World Trade Center: Two Disc Commemorative Edition Review
11 September 2001 begins like any other in New York City. Port Authority police officers John McLoughlin (Nicolas Cage), Dominick Pezzulo (Jay Hernandez) and Will Jimeno (Michael Peña) clock in and head for their usual beat. As the sun rises, they stop and chat to the bums seated about the stations, give directions to tourists and look out for pickpockets and bag snatchers. It's still early in the morning when Jimeno looks up and sees a plane flying low over the city, watching its shadow fall on a building before disappearing. Only seconds pass before there is a loud thump that rocks the city. Minutes later, there is the sound of sirens and their radios chatter with the order to come back to the precinct without delay.
There, McLoughlin, Pezzulo and Jimeno are ordered, along with the rest of their unit, to downtown, where there is an emergency situation. On a television in the background, the first news reports appear on the television of a passenger jet hitting one of the two towers of the World Trade Center, with the officers of the PAPD being bussed over to assist in the evacuation of the buildings. But what they find shocks them. One of the World Trade Center towers is already on fire, with the first of the victims already jumping to their death. As McLoughlin, Pezzulo and Jimeno enter the building, they pass by people running out covered in blood and dust, looking dazed as bodies, paper and bits of rubble fall about them. Entering the North Tower, a plane hits the South Tower and, with a rumble, the building begins to collapse around them. Heading for the elevator shaft, they disappear, surviving as the North Tower falls to the ground. But as silence descends, will they be rescued in time or will they join the thousands of others who died that day in the World Trade Center?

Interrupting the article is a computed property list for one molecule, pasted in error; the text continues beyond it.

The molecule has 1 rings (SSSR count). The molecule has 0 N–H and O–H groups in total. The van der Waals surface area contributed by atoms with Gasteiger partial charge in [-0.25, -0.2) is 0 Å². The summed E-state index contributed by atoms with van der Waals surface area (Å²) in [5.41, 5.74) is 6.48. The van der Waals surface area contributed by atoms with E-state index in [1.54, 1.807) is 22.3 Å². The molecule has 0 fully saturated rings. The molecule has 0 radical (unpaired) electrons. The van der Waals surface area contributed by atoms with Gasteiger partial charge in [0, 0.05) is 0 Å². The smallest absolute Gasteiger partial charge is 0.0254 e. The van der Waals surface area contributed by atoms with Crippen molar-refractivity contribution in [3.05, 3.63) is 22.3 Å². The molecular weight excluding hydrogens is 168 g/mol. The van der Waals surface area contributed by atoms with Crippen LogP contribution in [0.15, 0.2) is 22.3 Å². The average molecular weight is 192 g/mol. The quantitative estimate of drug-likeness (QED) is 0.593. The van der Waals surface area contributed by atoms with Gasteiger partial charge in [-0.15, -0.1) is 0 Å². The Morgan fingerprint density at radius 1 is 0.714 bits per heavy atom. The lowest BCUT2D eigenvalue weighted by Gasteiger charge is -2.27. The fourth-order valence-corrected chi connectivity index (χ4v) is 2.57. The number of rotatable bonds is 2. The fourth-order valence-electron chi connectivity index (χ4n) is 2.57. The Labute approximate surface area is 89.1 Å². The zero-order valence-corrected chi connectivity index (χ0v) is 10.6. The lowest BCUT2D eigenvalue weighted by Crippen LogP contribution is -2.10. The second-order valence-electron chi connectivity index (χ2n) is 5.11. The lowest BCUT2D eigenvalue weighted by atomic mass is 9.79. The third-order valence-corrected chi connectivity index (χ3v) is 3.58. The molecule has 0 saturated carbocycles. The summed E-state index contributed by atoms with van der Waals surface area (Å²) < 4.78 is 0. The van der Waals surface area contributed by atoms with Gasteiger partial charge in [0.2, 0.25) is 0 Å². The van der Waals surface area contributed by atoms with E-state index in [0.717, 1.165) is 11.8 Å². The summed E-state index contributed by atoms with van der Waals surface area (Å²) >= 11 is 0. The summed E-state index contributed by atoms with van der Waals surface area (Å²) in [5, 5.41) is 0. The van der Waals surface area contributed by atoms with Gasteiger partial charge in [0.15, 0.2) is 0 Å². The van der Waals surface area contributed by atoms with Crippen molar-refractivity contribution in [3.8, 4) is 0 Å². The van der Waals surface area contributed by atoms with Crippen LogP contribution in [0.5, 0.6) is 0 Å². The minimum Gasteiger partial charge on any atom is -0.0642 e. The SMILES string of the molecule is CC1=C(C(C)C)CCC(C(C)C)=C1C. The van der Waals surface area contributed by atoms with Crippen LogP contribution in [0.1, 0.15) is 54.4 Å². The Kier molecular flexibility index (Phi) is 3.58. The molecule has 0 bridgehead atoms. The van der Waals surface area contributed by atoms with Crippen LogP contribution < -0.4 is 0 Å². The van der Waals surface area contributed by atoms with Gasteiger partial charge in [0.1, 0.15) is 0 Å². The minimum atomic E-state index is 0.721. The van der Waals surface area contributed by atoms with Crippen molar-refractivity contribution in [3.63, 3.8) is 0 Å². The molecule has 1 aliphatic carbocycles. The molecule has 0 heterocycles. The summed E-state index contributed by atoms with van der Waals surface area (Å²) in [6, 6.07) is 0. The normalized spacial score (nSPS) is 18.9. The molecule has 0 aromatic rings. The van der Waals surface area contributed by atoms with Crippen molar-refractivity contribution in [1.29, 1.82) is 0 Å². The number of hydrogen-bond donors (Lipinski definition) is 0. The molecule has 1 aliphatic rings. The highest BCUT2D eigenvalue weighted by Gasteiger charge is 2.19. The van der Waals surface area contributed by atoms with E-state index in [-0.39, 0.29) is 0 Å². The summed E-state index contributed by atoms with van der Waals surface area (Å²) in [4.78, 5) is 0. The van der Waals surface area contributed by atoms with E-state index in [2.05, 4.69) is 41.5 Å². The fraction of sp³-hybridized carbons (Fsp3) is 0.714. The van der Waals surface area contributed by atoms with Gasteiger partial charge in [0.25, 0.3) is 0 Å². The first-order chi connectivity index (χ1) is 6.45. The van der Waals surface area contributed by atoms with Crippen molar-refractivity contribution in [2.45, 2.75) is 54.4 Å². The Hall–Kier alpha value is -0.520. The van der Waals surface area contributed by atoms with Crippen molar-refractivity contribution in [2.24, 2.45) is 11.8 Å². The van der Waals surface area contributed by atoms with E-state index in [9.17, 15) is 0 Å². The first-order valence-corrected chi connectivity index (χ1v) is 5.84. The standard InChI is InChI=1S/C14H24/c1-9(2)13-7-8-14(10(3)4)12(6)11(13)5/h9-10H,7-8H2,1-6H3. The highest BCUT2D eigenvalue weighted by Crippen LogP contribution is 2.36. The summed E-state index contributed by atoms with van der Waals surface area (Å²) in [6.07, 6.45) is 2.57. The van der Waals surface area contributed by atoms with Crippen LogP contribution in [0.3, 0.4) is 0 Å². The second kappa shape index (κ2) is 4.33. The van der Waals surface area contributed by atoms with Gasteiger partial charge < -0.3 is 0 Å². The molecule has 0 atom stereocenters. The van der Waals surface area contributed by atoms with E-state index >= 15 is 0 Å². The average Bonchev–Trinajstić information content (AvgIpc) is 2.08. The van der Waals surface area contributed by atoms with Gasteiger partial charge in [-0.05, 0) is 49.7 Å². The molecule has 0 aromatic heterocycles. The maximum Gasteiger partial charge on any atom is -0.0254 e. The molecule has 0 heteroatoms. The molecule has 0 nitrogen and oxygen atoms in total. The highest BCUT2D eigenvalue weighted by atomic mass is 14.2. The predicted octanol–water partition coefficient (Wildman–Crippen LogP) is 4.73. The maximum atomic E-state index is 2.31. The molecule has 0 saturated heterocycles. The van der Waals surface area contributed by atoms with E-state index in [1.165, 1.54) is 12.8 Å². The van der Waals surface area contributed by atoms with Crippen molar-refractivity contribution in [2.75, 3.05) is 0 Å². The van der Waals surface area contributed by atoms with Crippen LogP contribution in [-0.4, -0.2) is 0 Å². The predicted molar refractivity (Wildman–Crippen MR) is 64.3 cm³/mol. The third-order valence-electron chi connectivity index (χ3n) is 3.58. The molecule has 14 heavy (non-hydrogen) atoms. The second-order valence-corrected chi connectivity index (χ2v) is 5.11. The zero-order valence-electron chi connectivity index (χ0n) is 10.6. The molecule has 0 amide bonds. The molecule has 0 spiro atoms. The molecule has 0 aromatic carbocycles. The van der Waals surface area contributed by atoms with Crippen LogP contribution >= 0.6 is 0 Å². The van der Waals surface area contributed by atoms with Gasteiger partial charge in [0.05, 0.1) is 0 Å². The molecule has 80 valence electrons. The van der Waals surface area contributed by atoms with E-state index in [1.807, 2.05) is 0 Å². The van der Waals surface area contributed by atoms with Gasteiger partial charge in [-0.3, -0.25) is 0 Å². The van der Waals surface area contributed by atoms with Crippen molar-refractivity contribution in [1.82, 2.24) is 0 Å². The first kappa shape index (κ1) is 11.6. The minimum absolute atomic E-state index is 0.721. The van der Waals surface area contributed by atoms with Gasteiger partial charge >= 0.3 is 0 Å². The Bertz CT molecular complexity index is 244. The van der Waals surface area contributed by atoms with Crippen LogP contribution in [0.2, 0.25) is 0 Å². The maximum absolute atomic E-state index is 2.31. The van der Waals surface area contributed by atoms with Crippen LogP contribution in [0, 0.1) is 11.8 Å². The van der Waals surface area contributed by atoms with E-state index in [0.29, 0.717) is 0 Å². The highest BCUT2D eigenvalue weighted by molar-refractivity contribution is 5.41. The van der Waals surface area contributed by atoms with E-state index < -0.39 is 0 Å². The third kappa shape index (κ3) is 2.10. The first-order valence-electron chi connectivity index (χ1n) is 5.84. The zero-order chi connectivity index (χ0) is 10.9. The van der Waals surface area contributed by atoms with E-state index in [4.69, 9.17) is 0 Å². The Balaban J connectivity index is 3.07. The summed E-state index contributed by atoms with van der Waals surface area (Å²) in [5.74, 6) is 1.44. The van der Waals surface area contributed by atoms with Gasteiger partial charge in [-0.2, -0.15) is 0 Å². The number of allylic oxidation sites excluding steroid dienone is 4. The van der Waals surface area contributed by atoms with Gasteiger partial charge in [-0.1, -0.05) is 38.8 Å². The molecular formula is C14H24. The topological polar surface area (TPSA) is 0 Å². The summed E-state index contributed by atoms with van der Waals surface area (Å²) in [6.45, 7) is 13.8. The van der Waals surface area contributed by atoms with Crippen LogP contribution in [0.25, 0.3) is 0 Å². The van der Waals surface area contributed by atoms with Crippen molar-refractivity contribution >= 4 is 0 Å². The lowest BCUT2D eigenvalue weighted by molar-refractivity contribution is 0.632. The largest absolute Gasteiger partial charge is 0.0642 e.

Obviously it's a disc that's been designed to play to a hometown crowd, which does then excuse the tagline on the front of this two-disc commemorative edition, being, "Glorifies that which is best in the American spirit." Being outside of the US, there's the suggestion in that phrase that there is something solely in the American spirit that would see the rescuers refuse to give up and would see the emergency services gather around the ruins of the World Trade Center until each and every survivor, and there were precious few of them, was accounted for. Interestingly, though, said phrase doesn't appear on the Region 2 release and nor, I'm assuming, anywhere else in the world. It may be that with the rest of the world being no stranger to disaster, the need to not give up may be something that glorifies the human spirit, not simply the American one.
All that one can really say in praise of World Trade Center is that it's pleasing to see director Oliver Stone get back to making a smaller film than he has done of late. After looking as though, from a position on the left, he was set to document every nook and cranny of sixties Americana, from Vietnam, Nixon, the assassination of JFK and the psychedelia of The Doors as well as the epic battles of Alexander, it's frankly something of a surprise to see Stone behind a film that spends much of its running time in the kitchens of a pair of working-class homes and under the rubble of the World Trade Center. Largely, one suspects, because the actual events portrayed in the film are so fresh in the minds of its audience, Stone takes no chances. For example, rather than using the footage of George Bush in the immediate aftermath of his hearing of the September 11th attacks, as Michael Moore was so keen to do, Stone presents him in news footage as a confident commander-in-chief. Anyone impressed with the manner in which Stone tied many disparate threads into the assassination of JFK or how he tied three stories from the Vietnam war together into a loose trilogy of Platoon, Born On The Fourth Of July and Heaven And Earth will be disappointed at the lack of risks taken by Stone in World Trade Center. There is barely even a mention of the attackers, only Staff Sergeant Karnes saying, as the film nears its end, that, "They're going to need some good men out there to avenge this" with an onscreen biography saying that Karnes would go on to complete two tours in Iraq.